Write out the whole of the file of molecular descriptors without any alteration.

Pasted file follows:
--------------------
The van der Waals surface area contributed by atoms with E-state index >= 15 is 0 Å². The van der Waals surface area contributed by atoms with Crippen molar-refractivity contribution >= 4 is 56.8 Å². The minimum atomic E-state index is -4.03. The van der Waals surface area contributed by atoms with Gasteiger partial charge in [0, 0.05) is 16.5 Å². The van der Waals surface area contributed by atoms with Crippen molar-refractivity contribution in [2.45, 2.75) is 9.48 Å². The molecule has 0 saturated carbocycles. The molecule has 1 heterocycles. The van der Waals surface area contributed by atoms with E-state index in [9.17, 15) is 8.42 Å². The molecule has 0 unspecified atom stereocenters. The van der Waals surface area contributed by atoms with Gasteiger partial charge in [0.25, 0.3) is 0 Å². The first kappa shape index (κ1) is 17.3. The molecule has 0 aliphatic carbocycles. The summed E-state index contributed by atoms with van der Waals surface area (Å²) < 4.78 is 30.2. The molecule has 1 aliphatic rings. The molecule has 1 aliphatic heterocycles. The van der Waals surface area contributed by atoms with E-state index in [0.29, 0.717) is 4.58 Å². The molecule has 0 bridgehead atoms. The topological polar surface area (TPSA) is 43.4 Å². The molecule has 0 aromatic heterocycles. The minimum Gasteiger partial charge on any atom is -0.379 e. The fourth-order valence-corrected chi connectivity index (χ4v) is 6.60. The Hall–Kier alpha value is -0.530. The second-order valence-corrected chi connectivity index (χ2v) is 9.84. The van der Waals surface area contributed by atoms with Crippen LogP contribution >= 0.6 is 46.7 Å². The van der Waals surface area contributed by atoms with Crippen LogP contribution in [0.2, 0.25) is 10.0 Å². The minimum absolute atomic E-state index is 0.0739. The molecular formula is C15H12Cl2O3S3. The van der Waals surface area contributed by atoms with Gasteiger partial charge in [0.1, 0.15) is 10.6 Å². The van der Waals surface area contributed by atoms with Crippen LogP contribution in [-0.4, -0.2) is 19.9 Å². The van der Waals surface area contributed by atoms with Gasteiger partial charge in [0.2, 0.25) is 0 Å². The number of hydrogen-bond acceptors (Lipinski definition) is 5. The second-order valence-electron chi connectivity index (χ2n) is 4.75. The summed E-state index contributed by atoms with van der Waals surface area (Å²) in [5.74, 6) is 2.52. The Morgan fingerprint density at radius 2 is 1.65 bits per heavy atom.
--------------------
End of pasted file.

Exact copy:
The van der Waals surface area contributed by atoms with E-state index >= 15 is 0 Å². The van der Waals surface area contributed by atoms with Crippen molar-refractivity contribution >= 4 is 56.8 Å². The minimum atomic E-state index is -4.03. The van der Waals surface area contributed by atoms with Gasteiger partial charge in [0, 0.05) is 16.5 Å². The van der Waals surface area contributed by atoms with Crippen molar-refractivity contribution in [2.45, 2.75) is 9.48 Å². The molecule has 0 saturated carbocycles. The molecule has 1 heterocycles. The van der Waals surface area contributed by atoms with E-state index in [9.17, 15) is 8.42 Å². The molecule has 0 unspecified atom stereocenters. The van der Waals surface area contributed by atoms with Gasteiger partial charge in [0.25, 0.3) is 0 Å². The first kappa shape index (κ1) is 17.3. The molecule has 0 aliphatic carbocycles. The summed E-state index contributed by atoms with van der Waals surface area (Å²) < 4.78 is 30.2. The molecule has 1 aliphatic rings. The molecule has 1 aliphatic heterocycles. The van der Waals surface area contributed by atoms with E-state index in [0.29, 0.717) is 4.58 Å². The molecule has 0 bridgehead atoms. The topological polar surface area (TPSA) is 43.4 Å². The molecule has 0 aromatic heterocycles. The minimum Gasteiger partial charge on any atom is -0.379 e. The fourth-order valence-corrected chi connectivity index (χ4v) is 6.60. The Hall–Kier alpha value is -0.530. The second-order valence-corrected chi connectivity index (χ2v) is 9.84. The van der Waals surface area contributed by atoms with Crippen LogP contribution >= 0.6 is 46.7 Å². The van der Waals surface area contributed by atoms with Crippen LogP contribution in [0.2, 0.25) is 10.0 Å². The minimum absolute atomic E-state index is 0.0739. The molecular formula is C15H12Cl2O3S3. The van der Waals surface area contributed by atoms with Gasteiger partial charge in [0.1, 0.15) is 10.6 Å². The van der Waals surface area contributed by atoms with Crippen LogP contribution in [-0.4, -0.2) is 19.9 Å². The van der Waals surface area contributed by atoms with Gasteiger partial charge in [0.2, 0.25) is 0 Å². The number of hydrogen-bond acceptors (Lipinski definition) is 5. The second-order valence-electron chi connectivity index (χ2n) is 4.75. The summed E-state index contributed by atoms with van der Waals surface area (Å²) in [5.74, 6) is 2.52. The Morgan fingerprint density at radius 2 is 1.65 bits per heavy atom.